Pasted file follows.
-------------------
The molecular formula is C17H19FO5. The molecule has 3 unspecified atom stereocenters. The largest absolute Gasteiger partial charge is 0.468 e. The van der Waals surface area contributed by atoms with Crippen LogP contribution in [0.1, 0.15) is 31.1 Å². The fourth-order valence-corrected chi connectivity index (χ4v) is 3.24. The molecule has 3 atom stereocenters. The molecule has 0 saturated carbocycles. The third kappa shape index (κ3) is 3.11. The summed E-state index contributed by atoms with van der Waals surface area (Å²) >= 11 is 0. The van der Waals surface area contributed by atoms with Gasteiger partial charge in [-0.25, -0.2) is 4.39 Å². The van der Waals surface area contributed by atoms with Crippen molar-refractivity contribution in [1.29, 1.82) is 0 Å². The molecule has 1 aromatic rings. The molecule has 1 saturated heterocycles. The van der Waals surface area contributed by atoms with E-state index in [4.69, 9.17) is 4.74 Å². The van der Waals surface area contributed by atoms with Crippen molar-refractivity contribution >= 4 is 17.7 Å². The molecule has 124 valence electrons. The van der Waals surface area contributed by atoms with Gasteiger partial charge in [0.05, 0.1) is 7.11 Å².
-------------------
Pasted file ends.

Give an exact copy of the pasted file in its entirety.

The molecular formula is C17H19FO5. The molecule has 3 unspecified atom stereocenters. The largest absolute Gasteiger partial charge is 0.468 e. The van der Waals surface area contributed by atoms with Crippen LogP contribution in [0.1, 0.15) is 31.1 Å². The fourth-order valence-corrected chi connectivity index (χ4v) is 3.24. The molecule has 3 atom stereocenters. The molecule has 0 saturated carbocycles. The third kappa shape index (κ3) is 3.11. The summed E-state index contributed by atoms with van der Waals surface area (Å²) >= 11 is 0. The van der Waals surface area contributed by atoms with Gasteiger partial charge in [-0.25, -0.2) is 4.39 Å². The van der Waals surface area contributed by atoms with Crippen molar-refractivity contribution in [1.29, 1.82) is 0 Å². The molecule has 1 aromatic rings. The molecule has 1 saturated heterocycles. The van der Waals surface area contributed by atoms with E-state index in [4.69, 9.17) is 4.74 Å². The van der Waals surface area contributed by atoms with Crippen molar-refractivity contribution >= 4 is 17.7 Å². The molecule has 124 valence electrons. The van der Waals surface area contributed by atoms with Gasteiger partial charge in [0.05, 0.1) is 7.11 Å².